Mothers’ Struggle and Knowledge Towards Feeding a Child with a Cleft Lip and Palate
Amel Eltayeb1*, Asim Satti2 and Haithem Elhadi Babiker3
11Assistant Professor of Oral and Maxillofacial Surgery, Faculty of Dentistry, Nile University, Sudan
2Assistant Professor of Restorative Dentistry, University of Science and Technology, India
3Associate Professor of Plastic and Reconstructive Surgery, University of Cincinnati, Cincinnati Children's Hospital Medical Center, USA
*Corresponding Author: Amel Eltayeb, Assistant Professor of Oral and Maxillofacial Surgery, Faculty of Dentistry, Nile University, Sudan.
Received: November 19, 2021; Published: December 23, 2021
Background and Purpose: The most common problems that cleft lip and/or palate (CLP) patients in Sudan present with are prolonged feeding times and an inadequate nutritional intake. This study was undertaken to investigate Sudanese mothers' knowledge and experiences of having a child born with CLP as well how mothers receive support from professionals.
Methods: A survey of 100 mothers who have a child with CLP was carried out between February and March 2017. These mothers attended a CLP campaign at the Khartoum Teaching Dental Hospital (KTDH) for surgical correction of their child’s cleft deformity. A questionnaire was administered which sought out socio-demographic information, mothers’ knowledge and attitude towards feeding the child, and availability of a specialized feeding bottle.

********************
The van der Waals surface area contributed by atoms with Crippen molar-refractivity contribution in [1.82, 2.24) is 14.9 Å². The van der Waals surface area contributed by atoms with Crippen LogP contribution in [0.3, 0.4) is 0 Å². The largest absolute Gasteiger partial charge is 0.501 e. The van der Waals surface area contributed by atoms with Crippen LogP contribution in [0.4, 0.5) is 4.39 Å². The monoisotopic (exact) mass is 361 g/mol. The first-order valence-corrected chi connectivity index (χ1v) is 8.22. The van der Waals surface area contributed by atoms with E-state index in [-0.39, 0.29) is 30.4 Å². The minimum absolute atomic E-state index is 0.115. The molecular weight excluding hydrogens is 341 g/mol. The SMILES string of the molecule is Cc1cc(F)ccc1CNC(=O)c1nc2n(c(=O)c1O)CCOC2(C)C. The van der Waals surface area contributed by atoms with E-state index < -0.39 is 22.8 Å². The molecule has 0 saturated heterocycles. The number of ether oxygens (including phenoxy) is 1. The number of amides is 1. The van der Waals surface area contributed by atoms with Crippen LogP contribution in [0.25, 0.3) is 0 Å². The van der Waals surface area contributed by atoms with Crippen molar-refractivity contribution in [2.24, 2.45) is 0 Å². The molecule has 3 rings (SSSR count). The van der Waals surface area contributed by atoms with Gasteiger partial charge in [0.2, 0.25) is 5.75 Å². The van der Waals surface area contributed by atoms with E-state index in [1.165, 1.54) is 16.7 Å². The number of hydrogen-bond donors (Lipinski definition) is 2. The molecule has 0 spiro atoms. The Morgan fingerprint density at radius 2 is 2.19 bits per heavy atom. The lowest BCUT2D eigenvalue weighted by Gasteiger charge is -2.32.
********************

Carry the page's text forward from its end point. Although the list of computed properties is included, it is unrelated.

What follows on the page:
Results: A total of 100 mothers were included in this study. Half of the mothers (50%) had breastfeeding difficulties at the beginning of the child’s life. A significant correlation was found between the child’s defect and the feeding techniques used by the mothers. None of the cleft palate patients (0%) received breast feeding. Of all mothers, 51% had heard about the special feeding bottle for CLP patients and only 13% from that subset have used it. A significant correlation was also found between mothers’ level of education and their awareness of the existence of a specialized bottle (p-value 0.001).
Conclusion: This study concluded that Sudanese mothers do not receive adequate information from health care providers regarding feeding techniques for their children with CLP. Specialized cleft feeding bottles are not readily available for cleft babies. Health educational campaigns would be beneficial in improving the general understanding of the feeding techniques regarding a patient with CLP.
Keywords: Cleft Lip; Palate; Mother
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